They are killing baseball.
Slowly but surely, day by day, sometimes subtly, sometimes not so subtly, this is a concentrated case of murder.
Sometimes it is conducted on the field with the wave of algorithms and analytics squeezing the life out of the best game ever invented and leaving it unrecognizable. Sometimes it is in the meeting rooms where the proprietors spend their time dreaming up ways to alienate the players, like the current lockout.
Make no mistake. In either case, it is unbridled homicide, cooked up by the owners and carried out by their hatchet man, commissioner Rob Manfred.
When he announced the cancellation – not postponement, cancellation—of the season’s first two series, Manfred delivered the news with a great big grin. That’s a real thigh-slapper.
And during a break in that day’s fruitless negotiations, he was photographed practicing his golf swing. We wouldn’t want his stroke to get sidetracked by this baseball unpleasantness.
The lockout was announced on Dec. 2 and it took 43 days of twiddling thumbs before the two sides even met. The ensuing negotiations were few and far between until mid-February when the calendar forced a sense of urgency into the talks.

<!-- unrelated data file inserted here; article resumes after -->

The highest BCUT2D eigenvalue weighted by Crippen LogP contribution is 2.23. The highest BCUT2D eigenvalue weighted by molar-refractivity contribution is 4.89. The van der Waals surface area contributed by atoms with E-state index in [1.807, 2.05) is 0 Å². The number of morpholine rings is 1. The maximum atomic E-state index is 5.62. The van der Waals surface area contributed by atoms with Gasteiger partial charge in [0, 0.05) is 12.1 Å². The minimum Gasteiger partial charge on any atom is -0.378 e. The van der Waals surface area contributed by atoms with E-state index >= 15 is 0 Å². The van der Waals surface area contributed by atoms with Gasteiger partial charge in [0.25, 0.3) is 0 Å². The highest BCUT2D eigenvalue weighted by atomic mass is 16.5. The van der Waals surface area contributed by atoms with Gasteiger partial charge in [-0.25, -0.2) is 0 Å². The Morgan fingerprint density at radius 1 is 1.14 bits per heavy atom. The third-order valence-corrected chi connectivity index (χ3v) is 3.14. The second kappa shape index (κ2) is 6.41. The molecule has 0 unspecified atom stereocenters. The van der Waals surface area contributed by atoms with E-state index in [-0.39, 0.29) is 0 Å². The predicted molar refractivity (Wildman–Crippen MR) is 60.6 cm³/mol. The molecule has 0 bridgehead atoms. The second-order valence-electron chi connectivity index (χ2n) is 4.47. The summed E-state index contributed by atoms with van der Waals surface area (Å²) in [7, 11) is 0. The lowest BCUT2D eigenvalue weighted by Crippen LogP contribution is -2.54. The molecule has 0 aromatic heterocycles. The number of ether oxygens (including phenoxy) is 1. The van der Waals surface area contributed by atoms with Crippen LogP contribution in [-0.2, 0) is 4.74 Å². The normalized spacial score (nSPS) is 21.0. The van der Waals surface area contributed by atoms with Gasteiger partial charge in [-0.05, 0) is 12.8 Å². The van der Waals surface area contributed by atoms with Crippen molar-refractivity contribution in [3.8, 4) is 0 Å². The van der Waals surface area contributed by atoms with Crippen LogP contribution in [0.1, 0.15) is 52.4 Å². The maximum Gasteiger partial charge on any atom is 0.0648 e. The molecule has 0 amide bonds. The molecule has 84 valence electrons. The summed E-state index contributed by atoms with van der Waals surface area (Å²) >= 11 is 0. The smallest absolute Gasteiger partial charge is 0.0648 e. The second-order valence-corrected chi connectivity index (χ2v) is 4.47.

But that was a temporary condition and the games of the season’s first week became a casualty. It was so sad that Manfred couldn’t stifle a laugh as he announced it.
Soon, more weeks will be sacrificed to the avarice of the owners, who reminded the players that if games are not played, salaries will not be paid. That, of course, is a non-starter for the union.
And why can’t they make up the games that are lost with doubleheaders? Oh, no, that would disrupt our beloved schedule with built in inter-league games, an in-season invention that reduced the final showdown between the leagues in the World Series to a so-what shrug.
Shortly after that, the baseball bigwigs came up with other dandy ideas to complicate what had been a simple pastoral activity that had survived 150 or so years with rules written by Doc Adams and Alexander Cartwright. Oh, there were some dustups but the essence of the game remained unchanged.
We are now in the midst of the second longest stoppage in baseball history, topped only by the 1994-95 affair that wiped out 232 games and torpedoed the World Series.
That bit of nastiness was presided over by Commissioner Bud Selig, later inducted into the Hall of Fame, and left him with a vacant October on his calendar that year. He could have invited Rob Manfred for a round or two of golf.